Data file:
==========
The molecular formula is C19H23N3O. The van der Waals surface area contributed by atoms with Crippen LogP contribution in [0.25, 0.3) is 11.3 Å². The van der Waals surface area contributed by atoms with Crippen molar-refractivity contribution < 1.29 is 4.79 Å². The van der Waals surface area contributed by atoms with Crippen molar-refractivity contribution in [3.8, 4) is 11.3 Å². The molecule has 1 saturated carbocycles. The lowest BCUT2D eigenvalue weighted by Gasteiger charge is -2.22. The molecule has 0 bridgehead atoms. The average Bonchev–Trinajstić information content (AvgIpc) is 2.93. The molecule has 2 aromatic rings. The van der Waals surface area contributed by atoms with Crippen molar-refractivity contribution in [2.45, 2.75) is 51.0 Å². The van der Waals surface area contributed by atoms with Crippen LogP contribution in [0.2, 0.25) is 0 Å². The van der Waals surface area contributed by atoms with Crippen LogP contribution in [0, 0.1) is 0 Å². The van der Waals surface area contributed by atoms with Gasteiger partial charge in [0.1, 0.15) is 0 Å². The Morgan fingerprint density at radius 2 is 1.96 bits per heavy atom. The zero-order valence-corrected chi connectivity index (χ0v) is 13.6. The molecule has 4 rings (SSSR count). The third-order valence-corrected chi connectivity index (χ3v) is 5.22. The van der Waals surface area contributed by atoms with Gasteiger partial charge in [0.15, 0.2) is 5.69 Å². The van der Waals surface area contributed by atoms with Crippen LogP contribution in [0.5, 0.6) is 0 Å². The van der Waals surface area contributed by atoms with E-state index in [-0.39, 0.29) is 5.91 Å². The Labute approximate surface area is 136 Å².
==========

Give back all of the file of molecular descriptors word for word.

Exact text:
The molecular formula is C19H23N3O. The van der Waals surface area contributed by atoms with Crippen LogP contribution in [0.25, 0.3) is 11.3 Å². The van der Waals surface area contributed by atoms with Crippen molar-refractivity contribution < 1.29 is 4.79 Å². The van der Waals surface area contributed by atoms with Crippen molar-refractivity contribution in [3.8, 4) is 11.3 Å². The molecule has 1 saturated carbocycles. The lowest BCUT2D eigenvalue weighted by Gasteiger charge is -2.22. The molecule has 0 bridgehead atoms. The average Bonchev–Trinajstić information content (AvgIpc) is 2.93. The molecule has 2 aromatic rings. The van der Waals surface area contributed by atoms with Crippen molar-refractivity contribution in [2.45, 2.75) is 51.0 Å². The van der Waals surface area contributed by atoms with Crippen LogP contribution in [0.2, 0.25) is 0 Å². The van der Waals surface area contributed by atoms with Crippen LogP contribution in [0, 0.1) is 0 Å². The van der Waals surface area contributed by atoms with Gasteiger partial charge in [0.1, 0.15) is 0 Å². The Morgan fingerprint density at radius 2 is 1.96 bits per heavy atom. The zero-order valence-corrected chi connectivity index (χ0v) is 13.6. The molecule has 4 rings (SSSR count). The third-order valence-corrected chi connectivity index (χ3v) is 5.22. The van der Waals surface area contributed by atoms with Gasteiger partial charge in [0.15, 0.2) is 5.69 Å². The van der Waals surface area contributed by atoms with Crippen LogP contribution in [0.5, 0.6) is 0 Å². The van der Waals surface area contributed by atoms with E-state index in [-0.39, 0.29) is 5.91 Å². The Labute approximate surface area is 136 Å².